Tax Tips for Troops and Families: Tax Strategies
[For tax preparation options and discounts for military families and veterans, see the Military.com Tax Prep section.]
Season endings are always a good time to reflect on what has been accomplished and what to improve upon in the next go around. No doubt 31 of 32 NFL teams are doing that right now by looking at what they could have done better this season. Military units do the same type of reflection post deployment and companies do the same after each fiscal year. Tax season has some similarities, though the goal is not necessarily to gain a larger refund the following year. Unless major life events occur such as purchasing a new house, moving at personal expense, a marked change in household income, or changes in the tax code itself, most taxpayers are likely to face similar income, deductions, and credits in a subsequent tax year. For these taxpayers, the goal is to further reduce their tax burden where possible or to at least match up actual taxes paid throughout the year to the actual tax owed.
W-4. Examine your W-4 on file with your company or PSD or update the number of claimed deductions. This is the form that payroll uses to determine the amount of tax withholdings in each pay period. Updated claimed deductions make pay period tax withholdings more accurate.
Thrift Savings Plan (TSP) / 401k / 403b / 457b Savings. This is an area where a household not only can greatly affect their Adjusted Gross Income and their tax liability, but can also make strides in retirement savings. An individual taxpayer can contribute up to $17,500 from their annual salary pre-tax to place in their tax deferred retirement account. Moreover, because of marginal tax rates, the reduced amount of take home pay is less than annual income minus the amount contributed to your retirement account.
Table 1: Net Annual Pay with / without TSP / 401k Contributions Example (MFJ) using standard deduction.
|Household Income: Married Filing Jointly||Without TSP / 401k||With TSP / 401k|
|Total Household Salary||$100,000.00||$100,000.00|
|10% Bracket ($0-$17,850)||$1,785.00||$1,785.00|
|15% Bracket ($17,851-$72,500)||$8,197.50||$7,867.50|
|25% Bracket ($72,500-$146.400)||$3,825.00||$0.00|
Total Tax Liability
|Net Annual Pay After Taxes||$73,992.50||$60,647.50|
Net Annual Reduction in Take Home Pay Maximizing TSP / 401k contribution at $17,500.00: $13,345.00
Examine your individual financial situation to determine an appropriate amount of money to set aside in a TSP / 401k because there are restrictions and penalties for withdrawing money before turning 59 ½ , but any amount set aside helps reduce tax liability and builds on retirement savings.
Long Term vice Short Term Capital Gains Taxes: The difference between selling an investment held for less than a year versus waiting until it has been held longer than a year is paying 28% in Capital Gains versus paying just 15%. There are added considerations when purchasing mutual fund shares over time (typically selling shares is on a First-In-First-Out approach where it is assumed sold shares are the longest held) and also your overall taxable income bracket (0% and 10% bracket households will pay $0 in Capital Gains). However, consider the amount sold and the reason for selling before accepting a 28% tax rate.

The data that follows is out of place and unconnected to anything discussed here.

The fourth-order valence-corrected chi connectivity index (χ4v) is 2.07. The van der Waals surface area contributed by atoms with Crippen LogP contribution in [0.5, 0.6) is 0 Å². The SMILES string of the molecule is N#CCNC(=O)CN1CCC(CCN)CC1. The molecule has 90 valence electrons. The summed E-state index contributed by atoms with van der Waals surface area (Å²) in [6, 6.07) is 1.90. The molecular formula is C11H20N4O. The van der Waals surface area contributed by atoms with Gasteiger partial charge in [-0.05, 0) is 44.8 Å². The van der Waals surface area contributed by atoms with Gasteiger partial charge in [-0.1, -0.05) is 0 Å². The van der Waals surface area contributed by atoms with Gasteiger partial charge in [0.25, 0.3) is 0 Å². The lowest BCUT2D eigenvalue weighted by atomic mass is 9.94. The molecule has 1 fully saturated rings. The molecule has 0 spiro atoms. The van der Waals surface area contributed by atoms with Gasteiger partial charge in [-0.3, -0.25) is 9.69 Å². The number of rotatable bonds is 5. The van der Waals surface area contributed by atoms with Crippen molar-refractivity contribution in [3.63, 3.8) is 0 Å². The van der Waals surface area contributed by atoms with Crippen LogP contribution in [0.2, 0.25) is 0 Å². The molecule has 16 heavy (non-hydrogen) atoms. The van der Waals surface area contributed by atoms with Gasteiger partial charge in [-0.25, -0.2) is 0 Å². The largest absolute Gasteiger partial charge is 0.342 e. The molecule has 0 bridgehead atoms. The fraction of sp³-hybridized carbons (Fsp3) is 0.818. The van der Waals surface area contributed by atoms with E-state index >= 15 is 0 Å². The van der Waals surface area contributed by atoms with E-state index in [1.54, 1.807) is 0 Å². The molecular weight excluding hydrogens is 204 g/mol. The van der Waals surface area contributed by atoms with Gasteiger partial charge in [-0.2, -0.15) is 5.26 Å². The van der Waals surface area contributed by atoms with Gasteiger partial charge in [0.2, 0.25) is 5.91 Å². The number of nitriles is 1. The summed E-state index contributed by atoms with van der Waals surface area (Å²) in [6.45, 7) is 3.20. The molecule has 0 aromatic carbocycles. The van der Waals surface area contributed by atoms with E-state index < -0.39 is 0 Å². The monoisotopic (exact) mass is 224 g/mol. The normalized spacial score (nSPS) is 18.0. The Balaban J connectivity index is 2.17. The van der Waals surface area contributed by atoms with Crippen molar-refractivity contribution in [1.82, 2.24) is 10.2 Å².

Track Capital Loss Carryover. If your tax return contained greater than $3,000 in Capital Losses, ensure the remainder is carried over to subsequent tax year(s) to be netted with future Capital Gains until that Capital Loss Carryover is complete.
529 Contributions. State Dependent, some 529 Contributions (College Education Savings Accounts) are tax deductable in State Tax Filings to a specific amount. Check individual State 529 Programs to see what the contribution limits are, but there is opportunity to contribute up to the $14,000 annual gift tax exclusion per beneficiary with ability to contribute five years worth up front ($70,000) when starting a 529.
Traditional IRA Contributions. Review Block 13 of your household W-2s. The full deduction is allowed in all cases if you and your spouse are not covered by a retirement plan. Otherwise, the full deduction is limited to annual incomes below $59,000 (Single) and $95,000 (Married Filing Jointly) with deduction phase out between $59,000-$69,000 (Single) and $95,000-$115,000 (Married filing jointly). You can contribute up to a cumulative maximum of $5,500 (Single); $11,000 (MFJ) with $1,000 catch up contributions after age 50 to an IRA account. Roth IRA contributions are not tax deductable (because Roth distributions are tax free).
Todd Severance is a Registered Investment Advisor and 1992 graduate of the US Naval Academy with an MBA from the University of Arizona. He is a Naval Officer (Selected Reserve) with nearly 15 years active duty experience. Todd is pursuing his Certified Financial Planner and is a financial advisor with Echelon Group in Boise, Idaho.
Echelon Group provides Employee Benefits, Retirement Plans, Investment Management; Financial Planning and additional services to companies, its employees, and individuals.